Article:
Tuesday, August 22, 2017

Note to Canadian Space Industry: Find More Larson Brothers!

          By Chuck Black

While this blog will certainly address the August 18th, 2017 release of the Space Advisory Board (SAB) report, "Consultations on Canada’s future in space: What we heard, Space Advisory Board, August 2017," for our upcoming August 25th edition, its worth noting for now that not everyone is looking to the Federal government to facilitate their space based activities.

Brothers in arms. Helios Wire CEO Scott Larson and his brother, UrtheCast CEO Wade Larson. As outlined in the March 20th, 2017 post, "Helios Wire is a Canadian Space Based Internet of Things Startup," Helios Wire was founded by former Urthecast CEO and co-founder Scott Larson to build a space-based Internet of Things (IoT) network using a constellation of 30 low-cost satellites. UrtheCast Co-founder and COO Wade Larson took over as UrtheCast CEO in December 2015. Photo c/o @scolarson & Space News/Science & Technology Facilities Council.

An example would be August 21st, 2017 Helios Wire post, "Helios Wire Raises US$4 Million in Financing to Continue Building its Satellite-Enabled IOT Service," which announced that Vancouver, BC based Helios Wire had raised "an additional $4Mln US ($5.02Mln CDN) in financing to help facilitate the launch of its first two satellites."

Oddly enough, Helios Wire CEO Scott Larson is the brother of UrtheCast CEO Wade Larson and both brothers seem to be having an exceptional summer. 

As outlined in the August 21th, 2017 post, "UrthCast "Customer Funds" $100Mln CDN OptiSAR Constellation Precursor Satellite," the UrtheCast CEO has just brought in his own big contract. But the Helios Wire CEO has also been having a great deal of success. According to brother Scott: 
We’re extremely pleased with the level of investor interest in Helios Wire’s mission. The funds from this round of financing will be put towards the launch of our first satellite this Christmas, as well as the two other satellites scheduled to be launched during the second half of 2018.
We’re in the midst of a seismic shift in the way industries operate. Our goal is to make certain that companies and organizations, regardless of size, are able to participate in the enabling technologies of IoT, particularly in the industrial sectors.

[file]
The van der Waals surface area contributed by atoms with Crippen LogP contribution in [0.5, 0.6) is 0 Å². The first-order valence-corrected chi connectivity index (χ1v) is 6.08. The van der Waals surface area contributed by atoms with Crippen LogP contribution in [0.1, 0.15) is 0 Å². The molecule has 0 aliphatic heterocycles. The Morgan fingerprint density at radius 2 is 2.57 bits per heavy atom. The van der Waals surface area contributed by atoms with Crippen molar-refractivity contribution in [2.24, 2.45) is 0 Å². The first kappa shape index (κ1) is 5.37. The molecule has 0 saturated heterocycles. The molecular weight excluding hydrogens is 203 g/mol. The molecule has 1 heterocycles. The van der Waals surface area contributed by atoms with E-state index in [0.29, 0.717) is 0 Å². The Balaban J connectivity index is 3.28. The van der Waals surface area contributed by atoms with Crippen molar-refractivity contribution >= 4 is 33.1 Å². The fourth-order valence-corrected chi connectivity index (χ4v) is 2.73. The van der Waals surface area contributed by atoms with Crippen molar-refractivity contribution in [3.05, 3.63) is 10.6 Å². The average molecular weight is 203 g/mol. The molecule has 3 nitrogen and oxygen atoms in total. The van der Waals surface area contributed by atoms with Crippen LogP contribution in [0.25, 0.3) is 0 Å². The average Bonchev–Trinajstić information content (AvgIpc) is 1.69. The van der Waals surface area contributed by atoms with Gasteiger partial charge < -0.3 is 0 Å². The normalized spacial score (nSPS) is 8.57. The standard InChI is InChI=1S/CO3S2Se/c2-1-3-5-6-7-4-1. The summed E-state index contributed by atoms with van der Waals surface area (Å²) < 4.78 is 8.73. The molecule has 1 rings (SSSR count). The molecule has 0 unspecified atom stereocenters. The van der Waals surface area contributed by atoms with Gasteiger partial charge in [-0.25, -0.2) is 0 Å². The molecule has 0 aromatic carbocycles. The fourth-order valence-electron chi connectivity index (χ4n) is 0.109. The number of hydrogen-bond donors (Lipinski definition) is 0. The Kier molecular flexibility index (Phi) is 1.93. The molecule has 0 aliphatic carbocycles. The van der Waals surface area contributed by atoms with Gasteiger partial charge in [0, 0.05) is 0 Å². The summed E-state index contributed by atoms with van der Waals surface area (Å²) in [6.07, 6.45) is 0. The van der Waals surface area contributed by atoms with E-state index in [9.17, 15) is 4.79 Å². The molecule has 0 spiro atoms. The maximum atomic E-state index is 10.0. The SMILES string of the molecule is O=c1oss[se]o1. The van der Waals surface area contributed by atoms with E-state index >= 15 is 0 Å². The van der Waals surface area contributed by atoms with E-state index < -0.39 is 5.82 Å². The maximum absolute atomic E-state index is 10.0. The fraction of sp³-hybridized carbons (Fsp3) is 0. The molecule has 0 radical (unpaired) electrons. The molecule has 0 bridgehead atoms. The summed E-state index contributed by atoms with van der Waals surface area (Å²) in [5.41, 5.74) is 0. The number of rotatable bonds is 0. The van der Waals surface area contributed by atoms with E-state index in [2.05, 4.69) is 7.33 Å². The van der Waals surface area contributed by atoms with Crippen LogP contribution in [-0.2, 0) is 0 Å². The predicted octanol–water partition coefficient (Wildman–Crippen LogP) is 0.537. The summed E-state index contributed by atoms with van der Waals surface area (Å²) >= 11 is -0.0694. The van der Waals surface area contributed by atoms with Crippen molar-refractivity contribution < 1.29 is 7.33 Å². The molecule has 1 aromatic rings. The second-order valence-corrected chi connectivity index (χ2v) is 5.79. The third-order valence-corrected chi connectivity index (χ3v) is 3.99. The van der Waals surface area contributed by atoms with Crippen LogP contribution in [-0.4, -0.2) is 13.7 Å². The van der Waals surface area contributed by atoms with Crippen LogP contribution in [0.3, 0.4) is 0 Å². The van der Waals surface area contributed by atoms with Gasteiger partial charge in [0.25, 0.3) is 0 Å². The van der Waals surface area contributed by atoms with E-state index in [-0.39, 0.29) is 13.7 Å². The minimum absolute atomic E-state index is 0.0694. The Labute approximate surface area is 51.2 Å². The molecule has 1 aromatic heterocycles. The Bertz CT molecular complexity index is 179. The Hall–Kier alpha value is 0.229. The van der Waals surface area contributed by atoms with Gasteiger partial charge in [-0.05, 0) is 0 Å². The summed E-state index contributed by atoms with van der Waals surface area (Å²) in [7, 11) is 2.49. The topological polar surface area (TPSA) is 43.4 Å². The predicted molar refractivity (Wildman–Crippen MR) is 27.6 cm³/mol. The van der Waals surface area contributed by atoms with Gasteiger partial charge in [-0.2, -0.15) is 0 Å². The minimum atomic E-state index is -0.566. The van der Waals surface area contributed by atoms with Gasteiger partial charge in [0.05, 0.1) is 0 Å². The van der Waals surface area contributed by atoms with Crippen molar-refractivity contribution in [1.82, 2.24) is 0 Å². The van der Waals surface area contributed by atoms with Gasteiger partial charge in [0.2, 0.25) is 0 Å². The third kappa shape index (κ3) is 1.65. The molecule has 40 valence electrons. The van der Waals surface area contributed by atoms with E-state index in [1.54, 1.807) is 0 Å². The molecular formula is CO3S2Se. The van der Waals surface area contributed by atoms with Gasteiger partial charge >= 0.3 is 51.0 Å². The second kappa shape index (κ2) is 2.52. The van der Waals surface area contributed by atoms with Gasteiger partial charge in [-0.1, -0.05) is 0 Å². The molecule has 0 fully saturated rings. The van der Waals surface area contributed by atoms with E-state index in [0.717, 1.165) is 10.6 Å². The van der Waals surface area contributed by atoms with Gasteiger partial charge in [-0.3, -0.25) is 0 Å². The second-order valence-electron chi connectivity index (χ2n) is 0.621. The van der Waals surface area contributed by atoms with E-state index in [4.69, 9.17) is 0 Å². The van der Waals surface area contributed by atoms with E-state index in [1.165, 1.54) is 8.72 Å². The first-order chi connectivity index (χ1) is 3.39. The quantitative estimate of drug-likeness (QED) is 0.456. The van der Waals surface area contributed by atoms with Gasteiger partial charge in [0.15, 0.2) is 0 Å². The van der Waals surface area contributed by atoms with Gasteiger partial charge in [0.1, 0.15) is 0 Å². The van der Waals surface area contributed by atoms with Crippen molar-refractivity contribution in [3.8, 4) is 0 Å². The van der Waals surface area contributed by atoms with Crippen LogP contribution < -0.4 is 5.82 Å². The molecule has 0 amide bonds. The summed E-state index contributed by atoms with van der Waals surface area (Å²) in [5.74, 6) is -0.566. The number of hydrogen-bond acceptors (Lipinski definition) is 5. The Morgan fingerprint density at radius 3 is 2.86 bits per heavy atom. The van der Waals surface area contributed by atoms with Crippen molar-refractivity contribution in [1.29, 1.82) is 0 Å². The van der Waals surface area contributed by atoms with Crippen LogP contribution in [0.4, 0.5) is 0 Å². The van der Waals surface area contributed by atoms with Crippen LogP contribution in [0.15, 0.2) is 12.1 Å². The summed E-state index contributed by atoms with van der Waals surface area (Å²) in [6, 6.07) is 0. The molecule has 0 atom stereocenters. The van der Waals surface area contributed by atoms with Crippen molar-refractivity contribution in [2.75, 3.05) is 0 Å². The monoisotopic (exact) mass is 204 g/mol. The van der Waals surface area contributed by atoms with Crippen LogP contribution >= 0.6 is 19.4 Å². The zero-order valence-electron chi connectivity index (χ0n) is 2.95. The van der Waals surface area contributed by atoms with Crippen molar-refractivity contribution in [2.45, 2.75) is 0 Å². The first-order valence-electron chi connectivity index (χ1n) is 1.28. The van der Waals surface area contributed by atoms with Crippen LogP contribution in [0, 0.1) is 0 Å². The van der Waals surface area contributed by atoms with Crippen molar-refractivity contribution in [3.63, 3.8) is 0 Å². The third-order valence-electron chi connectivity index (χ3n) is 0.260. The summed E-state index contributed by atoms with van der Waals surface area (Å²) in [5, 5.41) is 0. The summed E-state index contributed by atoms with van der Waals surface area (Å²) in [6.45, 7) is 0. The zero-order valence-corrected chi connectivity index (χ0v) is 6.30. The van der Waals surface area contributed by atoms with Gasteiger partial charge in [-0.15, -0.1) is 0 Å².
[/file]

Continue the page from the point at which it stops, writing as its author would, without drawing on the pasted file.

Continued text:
According to the Helios Wire press release, "the Boston Consulting Group has predicted that $267Bln US ($335Bln CDN) will be spent on IoT technologies, products, and services by 2020. Already, IoT is improving operations, but small and medium-sized companies have yet to fully capitalize."

According to Larson, "Today, Industrial IoT is frequently considered to be costly, inaccessible, and best suited for larger, international organizations; but that won’t always be the case." His newest company to take advantage of this trend.

Given that both CEO's seem to have put their money where there mouth is, maybe what the Canadian space industry really needs (despite what the Space Advisory Board and others might think) is a few more people with the mettle of one or both of the Larson brothers.
Chuck Black.

Chuck Black is the editor of the Commercial Space blog.

Monday, August 21, 2017

UrthCast "Customer Funds" $100Mln CDN OptiSAR Constellation Precursor Satellite

          By Brian Orlotti

Vancouver, BC-based UrtheCast Corp. has announced the signing of a contract “in excess of one hundred million Canadian dollars” with an undisclosed customer to build a single synthetic aperture radar (SAR) satellite which will act as a precursor to its currently planned sixteen satellite constellation of eight optical and eight dual-band X- and L-band Earth observation satellites.

From top left, a sample X-band SAR image with a sample L-band SAR image on the top right. From bottom left, a sample multi-spectral optical image with a sample fused image, combining the highlights of the first three images on the bottom right, and suggesting new patterns. While the Urthecast OptiSar Constellation is expected to serve as a platform for advancing the development of a host of new applications and services, its not the only player in this niche. Major competitors include Richmond BC based MacDonald Dettwiler (currently building the RADARSAT Constellation series of three SAR satellites for the Canadian government) along it's subsidiary, Colorado based DigitalGlobe (a commercial Earth imaging provider which owns the four satellite Worldview Constellation and has strong ties to the US military), plus Paris, France based Astrium (a division of Airbus Group) and San Francisco based Planet (which controls over a hundred small orbiting Earth imaging cubesat's now and plans to launch more). Images c/o UrtheCast.